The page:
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NHS England has today published what it describes as prescribing guidance – ‘Cannabis-based products for medicinal use: Guidance to clinicians‘.

The actual guidance is buried within a mountain of bureaucratic doublespeak and requires downloading PDFs from the Royal College of Physicians (download here) and the British Paediatric Neurology Association (download here). In both cases, aside from chemotherapy-induced nausea, the guidance amounts to ‘do not prescribe’. This is a travesty of the intention of these reforms and demonstrates how the medical establishment is more interested in protecting its self-interest than in helping patients gain the benefits of cannabis as medicine. Cowardly and scared are the two words which best sum this up.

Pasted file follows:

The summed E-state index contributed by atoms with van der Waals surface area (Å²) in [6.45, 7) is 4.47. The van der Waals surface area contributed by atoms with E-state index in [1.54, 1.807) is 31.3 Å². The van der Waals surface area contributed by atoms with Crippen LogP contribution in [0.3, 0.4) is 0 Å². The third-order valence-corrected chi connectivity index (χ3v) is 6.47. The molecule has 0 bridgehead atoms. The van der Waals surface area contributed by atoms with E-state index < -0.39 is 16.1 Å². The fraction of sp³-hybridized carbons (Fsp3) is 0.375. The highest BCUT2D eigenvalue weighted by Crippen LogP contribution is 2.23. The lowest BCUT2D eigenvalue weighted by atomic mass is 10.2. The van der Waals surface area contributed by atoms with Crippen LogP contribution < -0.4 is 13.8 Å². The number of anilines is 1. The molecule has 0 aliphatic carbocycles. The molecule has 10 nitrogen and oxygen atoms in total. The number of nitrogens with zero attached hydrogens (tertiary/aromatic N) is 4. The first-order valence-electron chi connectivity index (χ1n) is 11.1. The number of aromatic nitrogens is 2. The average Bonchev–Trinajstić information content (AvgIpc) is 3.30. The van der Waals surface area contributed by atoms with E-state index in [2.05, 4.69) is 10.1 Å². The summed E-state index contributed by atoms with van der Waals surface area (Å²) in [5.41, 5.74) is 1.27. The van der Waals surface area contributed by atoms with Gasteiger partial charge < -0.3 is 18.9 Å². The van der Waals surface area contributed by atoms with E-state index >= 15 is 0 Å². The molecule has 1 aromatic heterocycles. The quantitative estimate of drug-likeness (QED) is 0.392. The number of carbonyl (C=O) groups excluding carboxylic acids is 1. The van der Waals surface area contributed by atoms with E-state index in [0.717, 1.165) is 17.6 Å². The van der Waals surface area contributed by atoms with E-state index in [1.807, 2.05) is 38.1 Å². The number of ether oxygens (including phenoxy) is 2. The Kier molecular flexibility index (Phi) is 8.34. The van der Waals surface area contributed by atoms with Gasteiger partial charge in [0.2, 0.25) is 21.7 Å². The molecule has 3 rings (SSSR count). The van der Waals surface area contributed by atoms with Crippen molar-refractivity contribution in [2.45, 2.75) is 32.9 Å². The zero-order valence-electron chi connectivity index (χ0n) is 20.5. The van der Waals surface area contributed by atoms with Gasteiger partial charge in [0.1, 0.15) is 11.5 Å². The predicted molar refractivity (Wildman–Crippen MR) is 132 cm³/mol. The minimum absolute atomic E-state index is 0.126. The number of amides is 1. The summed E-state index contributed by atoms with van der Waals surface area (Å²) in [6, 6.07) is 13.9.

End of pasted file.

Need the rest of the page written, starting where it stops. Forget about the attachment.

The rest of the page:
It’s no surprise that doctors in the UK are ignorant about the use of cannabis as medicine. They have been subject to the same relentless torrent of reefer madness propaganda from government and media as the rest of society. They have been prevented even from learning about the endocannabinoid system by the authoritarian policy of prohibition and any doctor in the UK who has any experience of cannabis as medicine will have been in breach of professional ethics as well as the law.

But it’s deeply disappointing that the authors of these documents have made no effort to understand the excellent work that is being done by medical professionals in other countries.  The Royal College of Physicians and the BPNA will be a laughing stock across the world in the many more enlightened and educated jurisdictions where patients are gaining great benefit. But of course, this isn’t a laughing matter. In fact, these two so-called professional bodies are making it a tragedy.

Clearly, what is in the best interests of patients is that we must bring in expertise from overseas.  There are eminent doctors abroad who will be glad to step in, particularly in private practice, and pick up this baton which the NHS has fumbled and dropped in the most clumsy fashion.